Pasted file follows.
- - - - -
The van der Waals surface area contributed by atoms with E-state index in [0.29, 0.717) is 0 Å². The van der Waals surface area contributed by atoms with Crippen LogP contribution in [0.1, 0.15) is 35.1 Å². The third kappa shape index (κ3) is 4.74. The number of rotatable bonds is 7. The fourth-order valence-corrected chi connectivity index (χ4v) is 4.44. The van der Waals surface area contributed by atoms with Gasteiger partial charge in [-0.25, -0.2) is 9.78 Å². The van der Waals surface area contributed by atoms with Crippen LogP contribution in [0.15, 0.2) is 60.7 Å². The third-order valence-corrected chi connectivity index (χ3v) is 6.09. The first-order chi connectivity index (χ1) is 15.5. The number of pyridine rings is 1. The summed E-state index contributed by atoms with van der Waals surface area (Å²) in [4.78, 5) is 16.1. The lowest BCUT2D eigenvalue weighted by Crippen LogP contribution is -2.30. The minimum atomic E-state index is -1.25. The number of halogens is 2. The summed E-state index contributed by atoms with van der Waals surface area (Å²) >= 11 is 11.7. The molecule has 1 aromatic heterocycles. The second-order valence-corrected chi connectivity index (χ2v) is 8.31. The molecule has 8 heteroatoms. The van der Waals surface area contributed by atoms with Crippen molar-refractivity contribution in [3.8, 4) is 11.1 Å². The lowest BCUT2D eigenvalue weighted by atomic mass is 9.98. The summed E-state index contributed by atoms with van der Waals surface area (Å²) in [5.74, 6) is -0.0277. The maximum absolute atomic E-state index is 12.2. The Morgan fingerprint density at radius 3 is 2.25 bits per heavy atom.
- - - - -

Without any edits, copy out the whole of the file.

The van der Waals surface area contributed by atoms with E-state index in [0.29, 0.717) is 0 Å². The van der Waals surface area contributed by atoms with Crippen LogP contribution in [0.1, 0.15) is 35.1 Å². The third kappa shape index (κ3) is 4.74. The number of rotatable bonds is 7. The fourth-order valence-corrected chi connectivity index (χ4v) is 4.44. The van der Waals surface area contributed by atoms with Gasteiger partial charge in [-0.25, -0.2) is 9.78 Å². The van der Waals surface area contributed by atoms with Crippen LogP contribution in [0.15, 0.2) is 60.7 Å². The third-order valence-corrected chi connectivity index (χ3v) is 6.09. The first-order chi connectivity index (χ1) is 15.5. The number of pyridine rings is 1. The summed E-state index contributed by atoms with van der Waals surface area (Å²) in [4.78, 5) is 16.1. The lowest BCUT2D eigenvalue weighted by Crippen LogP contribution is -2.30. The minimum atomic E-state index is -1.25. The number of halogens is 2. The summed E-state index contributed by atoms with van der Waals surface area (Å²) >= 11 is 11.7. The molecule has 1 aromatic heterocycles. The second-order valence-corrected chi connectivity index (χ2v) is 8.31. The molecule has 8 heteroatoms. The van der Waals surface area contributed by atoms with Crippen molar-refractivity contribution in [3.8, 4) is 11.1 Å². The lowest BCUT2D eigenvalue weighted by atomic mass is 9.98. The summed E-state index contributed by atoms with van der Waals surface area (Å²) in [5.74, 6) is -0.0277. The maximum absolute atomic E-state index is 12.2. The Morgan fingerprint density at radius 3 is 2.25 bits per heavy atom.